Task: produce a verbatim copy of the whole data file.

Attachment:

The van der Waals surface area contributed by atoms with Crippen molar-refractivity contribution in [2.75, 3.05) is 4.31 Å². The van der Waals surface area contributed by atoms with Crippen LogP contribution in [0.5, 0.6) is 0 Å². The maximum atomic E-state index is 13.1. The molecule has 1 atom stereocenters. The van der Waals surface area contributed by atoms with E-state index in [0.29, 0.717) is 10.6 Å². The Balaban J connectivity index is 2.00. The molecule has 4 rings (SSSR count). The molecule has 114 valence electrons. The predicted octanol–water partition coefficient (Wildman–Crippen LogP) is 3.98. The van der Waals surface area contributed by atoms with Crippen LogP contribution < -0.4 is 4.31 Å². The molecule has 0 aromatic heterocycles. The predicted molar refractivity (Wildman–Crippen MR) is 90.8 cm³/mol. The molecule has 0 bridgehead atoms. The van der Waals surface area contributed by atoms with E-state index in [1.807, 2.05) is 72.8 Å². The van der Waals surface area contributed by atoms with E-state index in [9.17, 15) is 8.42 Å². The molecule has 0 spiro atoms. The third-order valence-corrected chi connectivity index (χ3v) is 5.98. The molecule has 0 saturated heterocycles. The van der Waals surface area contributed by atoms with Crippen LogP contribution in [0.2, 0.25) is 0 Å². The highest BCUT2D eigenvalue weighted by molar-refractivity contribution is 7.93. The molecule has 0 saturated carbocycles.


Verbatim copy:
The van der Waals surface area contributed by atoms with Crippen molar-refractivity contribution in [2.75, 3.05) is 4.31 Å². The van der Waals surface area contributed by atoms with Crippen LogP contribution in [0.5, 0.6) is 0 Å². The maximum atomic E-state index is 13.1. The molecule has 1 atom stereocenters. The van der Waals surface area contributed by atoms with E-state index in [0.29, 0.717) is 10.6 Å². The Balaban J connectivity index is 2.00. The molecule has 4 rings (SSSR count). The molecule has 114 valence electrons. The predicted octanol–water partition coefficient (Wildman–Crippen LogP) is 3.98. The van der Waals surface area contributed by atoms with Crippen LogP contribution < -0.4 is 4.31 Å². The molecule has 0 aromatic heterocycles. The predicted molar refractivity (Wildman–Crippen MR) is 90.8 cm³/mol. The molecule has 0 bridgehead atoms. The van der Waals surface area contributed by atoms with E-state index in [1.807, 2.05) is 72.8 Å². The van der Waals surface area contributed by atoms with E-state index in [9.17, 15) is 8.42 Å². The molecule has 0 spiro atoms. The third-order valence-corrected chi connectivity index (χ3v) is 5.98. The molecule has 0 saturated heterocycles. The van der Waals surface area contributed by atoms with Crippen LogP contribution in [0.2, 0.25) is 0 Å². The highest BCUT2D eigenvalue weighted by molar-refractivity contribution is 7.93. The molecule has 0 saturated carbocycles.